By Roli Srivastava
MUMBAI, April 27 (Thomson Reuters Foundation) — Child brides being beaten by their husbands will no longer be included in India's biggest survey of domestic violence — potentially hiding the problem and making it even harder for married girls to get help.
India's national health survey is a mine of statistics on key social indicators — from fertility rates to immunization, marriage age to gender-based violence, and is used to craft government policies and pinpoint charity spending.
But girls married before the legal age of 18 have been omitted from the latest survey due to new child protection laws — even after the previous report found nearly 1 in 6 married girls aged 15 to 19 had faced abuse.
"Studies have shown that many experience violence in the first year of marriage ... now their story won't get highlighted," said K.G Santhya, senior associate with the nonprofit Population Council.
"What gets measured gets acted on ... there's no evidence now to talk about their experience of this violence," Santhya added.
Early marriage heightens the risk of domestic slavery, spousal violence, and poor health, with girls married under the age of 15 almost 50% more likely to have experienced either physical or sexual intimate partner violence, campaigners say.
India accounts for more than 20% of the world's adolescent population and the highest number of child marriages in South Asia, according to the UN children's agency (UNICEF).
India began asking questions about domestic abuse as part of the national health survey in 2005-06, after the country's Domestic Violence Act was passed.
Since then, the research has shined a light on a largely hidden form of violence against women, and revealed that few women go to the police to report abusive husbands.
"We use the survey in our campaigns, on our pamphlets and to hold orientations [of grassroot workers]. This is authentic data, there is no other similar survey in the country," said Venkat Reddy of child rights non-profit MV Foundation.
Officials said they dropped the under-18 age group because the survey's confidentiality clause was at odds with India's child protection law of 2012, which demands that all cases of child sex abuse must be reported to the police.
The survey requires researchers to conduct the interviews in private over a few days. Until the last survey, women and girls were asked if they had ever been slapped, punched, kicked, or forced into sex by their husbands.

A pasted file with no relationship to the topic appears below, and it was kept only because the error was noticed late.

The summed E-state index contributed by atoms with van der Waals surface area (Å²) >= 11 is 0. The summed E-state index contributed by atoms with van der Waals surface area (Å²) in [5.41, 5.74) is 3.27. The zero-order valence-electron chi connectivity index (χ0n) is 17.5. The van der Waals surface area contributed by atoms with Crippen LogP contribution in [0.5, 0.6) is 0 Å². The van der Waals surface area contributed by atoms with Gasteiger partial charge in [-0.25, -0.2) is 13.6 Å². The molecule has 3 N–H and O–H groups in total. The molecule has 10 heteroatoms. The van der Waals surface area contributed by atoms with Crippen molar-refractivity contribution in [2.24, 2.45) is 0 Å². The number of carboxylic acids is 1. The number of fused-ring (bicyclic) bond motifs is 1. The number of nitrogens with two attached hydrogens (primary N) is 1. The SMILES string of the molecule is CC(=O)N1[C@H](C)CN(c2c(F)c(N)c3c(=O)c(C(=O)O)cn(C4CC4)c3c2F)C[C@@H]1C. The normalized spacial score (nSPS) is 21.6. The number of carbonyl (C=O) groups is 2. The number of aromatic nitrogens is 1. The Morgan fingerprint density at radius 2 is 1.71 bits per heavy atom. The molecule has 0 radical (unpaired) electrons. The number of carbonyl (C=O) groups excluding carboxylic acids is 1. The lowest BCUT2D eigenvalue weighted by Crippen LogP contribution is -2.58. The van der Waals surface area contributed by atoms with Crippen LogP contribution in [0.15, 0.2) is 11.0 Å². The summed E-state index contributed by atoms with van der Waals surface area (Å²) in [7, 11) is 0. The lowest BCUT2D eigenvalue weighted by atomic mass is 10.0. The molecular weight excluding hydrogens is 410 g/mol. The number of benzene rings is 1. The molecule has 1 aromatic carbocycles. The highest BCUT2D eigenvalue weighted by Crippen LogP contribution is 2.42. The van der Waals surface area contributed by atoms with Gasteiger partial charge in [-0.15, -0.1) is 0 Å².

S.K. Singh, professor at the International Institute for Population Sciences, which conducts the survey, said they had no choice but to exclude the under-18s from future interviews in light of the new child protection rules.
"As per our ethical protocol, we're committed that whatever information we get is kept confidential and not shared with anyone. That's why there was a huge dilemma before us," he told the Thomson Reuters Foundation.
"So we came to this conclusion that if we take 18-plus, our ethical issues are protected in the context of the Protection of Children from Sexual Offences Act. There's no other option."
The health ministry did not respond to requests for comment.
Campaigners said excluding 15- to 18-year-olds from the survey's domestic violence chapter was distorting statistics.
"States are showing a drop in domestic violence cases and it needs to be understood that an entire vulnerable population was not asked about it," said Padma Deosthali, a health rights campaigner.
Fourteen of 20 states whose survey reports were published have shown a decline in domestic violence cases, data reviewed by the Thomson Reuters Foundation shows.
Most child marriages are reported in rural communities that often consider verbal abuse or a child being slapped in her marital home as reactions to disobedience on her part, campaigners said.
Only 14% of women who suffered domestic violence sought help from the police, and of them only 3% reached out to the police, the health survey data shows.
"These girls lack the support to report the matter to the police as they ask for a family elder to accompany them. Schools do not have an enabling environment for adolescents to discuss these matters," said Indira Pancholi, founder of women's rights non-profit Mahila Jan Adhikar Samiti in Rajasthan.
"Dropping this data on them is a mistake. These girls have no voice," she said.
(Reporting by Roli Srivastava @Rolionaroll; Editing by Helen Popper. Please credit the Thomson Reuters Foundation, the charitable arm of Thomson Reuters, that covers the lives of people around the world who struggle to live freely or fairly. Visit http://news.trust.org)